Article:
As we were unraveling strands of icicle lights out of the boxes we were already getting frustrated. After the fun of untangling the lights when we plugged the very first strand in it had a section in the middle that didn't light up. We couldn't figure out why. We finally tossed this strand of lights to the side and kept going.

At last it was time to commence hanging the lights. We decided to start with the porch roof since it was the lowest point. We broke 4 of the stupid clips right off the bat before we got one clipped to the roof and the strand of lights.  It didn't help that our ladder apparently was not in the Christmas spirit and didn't want to decorate. Jason was hanging on to our unstable ladder with one hand and the lights and clips with the other hand.

We finally got a couple of the clips up and had about a foot of the first light strand affixed to the house. Then simultaneously the ladder decided to slide again, a clip broke and one part of the light strand we were working with went dark. Jason, in a totally justified moment as he hung precariously on the ladder, shouted out "god damn cheap ass lights!"

Unfortunately Carter had been paying attention at that moment in time and thought it was funny when dad was swinging on the ladder and shouting. He began skipping up and down the porch, yelling in time with his footfalls, "god damn cheap ass lights! god damn cheap ass lights!"

I wanted to die.

I had visions of little three year old Carter skipping around at his pre-school while yelling "god damn cheap ass lights!" and having no clue why his teachers were looking horrified.

Jason was totally oblivious to Carter skipping and cursing as he clung to our ever-shifting ladder and wrestled with the lights. I finally snapped out of my nightmares and said "hey Carter, can you count the lights for mommy?"  Thankfully Carter stopped skipping and cursing and turned his attention to counting lights. He's been solid on counting to ten for well over a year but 11 to 20 is still iffy. So that took all of his concentration and he forgot about his skipping and yelling.

Jason managed to hang on to our recalcitrant ladder and get the lights clipped up on both sides of the porch. That left us with a drooping strand in the middle over the porch steps. Our ladder definitely wasn't going to work on the steps. Jason stomped off and re-appeared a few minutes later driving one of the tractors. I was instructed to get on the tractor and lift him up to the porch roof in the bucket. In ultimate redneck fashion Jason proceeded to finish hanging the lights from the front end loader of the tractor.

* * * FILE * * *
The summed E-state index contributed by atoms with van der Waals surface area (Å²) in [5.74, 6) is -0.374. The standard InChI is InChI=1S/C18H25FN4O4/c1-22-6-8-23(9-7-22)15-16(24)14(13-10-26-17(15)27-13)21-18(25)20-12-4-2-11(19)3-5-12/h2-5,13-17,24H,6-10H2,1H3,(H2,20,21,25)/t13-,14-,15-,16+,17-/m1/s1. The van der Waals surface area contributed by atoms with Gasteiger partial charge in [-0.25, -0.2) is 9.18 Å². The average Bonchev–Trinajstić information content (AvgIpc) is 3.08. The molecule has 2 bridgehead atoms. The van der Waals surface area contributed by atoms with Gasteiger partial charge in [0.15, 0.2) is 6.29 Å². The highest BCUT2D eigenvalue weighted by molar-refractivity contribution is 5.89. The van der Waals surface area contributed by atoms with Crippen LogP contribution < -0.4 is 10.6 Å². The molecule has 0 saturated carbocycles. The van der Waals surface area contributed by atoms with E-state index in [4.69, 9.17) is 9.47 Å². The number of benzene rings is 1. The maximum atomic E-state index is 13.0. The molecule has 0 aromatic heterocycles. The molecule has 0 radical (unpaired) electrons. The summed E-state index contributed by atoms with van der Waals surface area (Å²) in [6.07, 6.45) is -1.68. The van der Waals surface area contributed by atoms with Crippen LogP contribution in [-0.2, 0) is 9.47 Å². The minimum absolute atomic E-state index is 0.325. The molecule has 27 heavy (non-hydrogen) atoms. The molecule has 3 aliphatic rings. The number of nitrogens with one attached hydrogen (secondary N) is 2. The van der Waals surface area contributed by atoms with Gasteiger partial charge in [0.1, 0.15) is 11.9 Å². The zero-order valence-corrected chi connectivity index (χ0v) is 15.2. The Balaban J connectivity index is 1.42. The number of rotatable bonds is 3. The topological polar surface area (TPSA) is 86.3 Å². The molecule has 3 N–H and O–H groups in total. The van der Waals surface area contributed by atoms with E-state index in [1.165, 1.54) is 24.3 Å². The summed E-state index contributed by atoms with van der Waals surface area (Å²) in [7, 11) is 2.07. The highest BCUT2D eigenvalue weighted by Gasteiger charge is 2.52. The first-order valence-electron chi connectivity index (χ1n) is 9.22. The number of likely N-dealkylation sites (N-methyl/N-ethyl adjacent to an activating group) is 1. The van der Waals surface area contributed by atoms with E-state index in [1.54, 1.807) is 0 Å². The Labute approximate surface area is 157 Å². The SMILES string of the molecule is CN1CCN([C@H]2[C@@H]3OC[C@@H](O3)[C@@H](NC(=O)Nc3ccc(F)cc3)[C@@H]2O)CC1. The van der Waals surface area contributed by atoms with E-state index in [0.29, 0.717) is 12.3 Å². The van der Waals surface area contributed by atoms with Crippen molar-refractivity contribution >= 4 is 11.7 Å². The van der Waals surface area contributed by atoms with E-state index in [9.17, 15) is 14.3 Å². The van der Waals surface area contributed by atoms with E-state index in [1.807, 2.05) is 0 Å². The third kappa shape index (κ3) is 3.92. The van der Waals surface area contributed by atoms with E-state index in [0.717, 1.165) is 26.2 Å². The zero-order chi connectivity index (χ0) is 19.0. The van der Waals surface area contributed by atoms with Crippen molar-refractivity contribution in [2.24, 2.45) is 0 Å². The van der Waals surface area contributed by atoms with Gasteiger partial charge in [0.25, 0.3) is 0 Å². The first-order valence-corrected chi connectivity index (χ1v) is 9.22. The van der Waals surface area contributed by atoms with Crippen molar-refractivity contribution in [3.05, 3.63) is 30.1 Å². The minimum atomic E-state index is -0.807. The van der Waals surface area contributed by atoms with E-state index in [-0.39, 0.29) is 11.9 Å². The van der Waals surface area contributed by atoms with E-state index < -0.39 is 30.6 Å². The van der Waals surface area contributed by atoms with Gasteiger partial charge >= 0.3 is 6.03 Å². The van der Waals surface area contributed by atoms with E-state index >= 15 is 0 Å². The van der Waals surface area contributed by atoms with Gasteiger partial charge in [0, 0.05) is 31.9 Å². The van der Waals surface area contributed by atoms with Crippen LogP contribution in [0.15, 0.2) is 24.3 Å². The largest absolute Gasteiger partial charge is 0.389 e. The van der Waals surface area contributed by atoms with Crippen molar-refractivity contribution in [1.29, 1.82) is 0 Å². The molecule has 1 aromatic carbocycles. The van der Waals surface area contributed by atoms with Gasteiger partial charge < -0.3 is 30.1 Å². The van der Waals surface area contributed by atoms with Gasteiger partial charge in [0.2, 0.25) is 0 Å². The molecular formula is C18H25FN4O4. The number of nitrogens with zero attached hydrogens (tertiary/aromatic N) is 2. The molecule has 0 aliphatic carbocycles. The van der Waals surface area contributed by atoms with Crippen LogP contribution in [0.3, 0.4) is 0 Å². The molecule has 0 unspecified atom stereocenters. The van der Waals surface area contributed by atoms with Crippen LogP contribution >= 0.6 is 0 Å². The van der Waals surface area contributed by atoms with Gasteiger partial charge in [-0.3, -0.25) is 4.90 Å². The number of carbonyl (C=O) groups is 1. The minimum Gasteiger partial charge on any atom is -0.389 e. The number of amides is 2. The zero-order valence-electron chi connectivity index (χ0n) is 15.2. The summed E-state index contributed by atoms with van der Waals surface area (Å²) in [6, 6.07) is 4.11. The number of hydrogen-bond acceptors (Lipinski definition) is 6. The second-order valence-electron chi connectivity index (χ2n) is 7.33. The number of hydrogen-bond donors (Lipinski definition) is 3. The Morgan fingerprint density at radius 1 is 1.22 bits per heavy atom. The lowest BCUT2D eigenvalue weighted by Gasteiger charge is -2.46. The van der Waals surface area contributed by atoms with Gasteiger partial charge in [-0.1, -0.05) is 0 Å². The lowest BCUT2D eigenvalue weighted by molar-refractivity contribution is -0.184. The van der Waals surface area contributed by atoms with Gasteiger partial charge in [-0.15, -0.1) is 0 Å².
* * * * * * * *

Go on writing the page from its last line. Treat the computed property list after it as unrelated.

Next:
one sagging string of lights

We were both happy to finally have this one small section of lights up on the porch roof. We stood back to look at them and soak in our mini Clark Griswold moment. We realized that the plug to connect the two strands we had used left us with a dark spot right in the middle of the porch.  We decided we didn't care.

We also realized one of the strands of our icicle lights was determined to point up instead of down. I told Jason it looked like our Christmas lights were giving us the finger. We decided we didn't care about that either, it was kind of appropriate at this point.

a definite don't try this at home moment brought to life by us

So who cares if we have a gap in the lights and one strand of icicles (unfortunately kind of blurred out by the glare of the porch light) giving us the finger?

We also decided we weren't putting up anymore lights on the house. Not on the first story, not on the second story, not anywhere. The porch was it and we were done.

To summarize our attempts at exterior Christmas decorations we accomplished:
1. One skipping, cursing child
2. Jason hanging precariously from a ladder that was an unwilling participant
3. One dark spot in the middle of our one small strip of icicle lights
4. One strand of icicle lights pointing up and giving us the finger
5. Two wannabe rednecks seriously considering leaving the lights on the porch roof year round so we never have to do this again.

I think that 's enough for this year.  Merry Christmas.


Africa and Murphy

Lofty, Faune and Romeo

Donovan and Rubrico

Thomas and Hemi playing, Trigger and Leo watching

Timbit, Jason and Griselle

B-Rad holding his own leadrope

Sam's turn

Lily and Maisie

River and Johnny

MyLight, Calimba and Dolly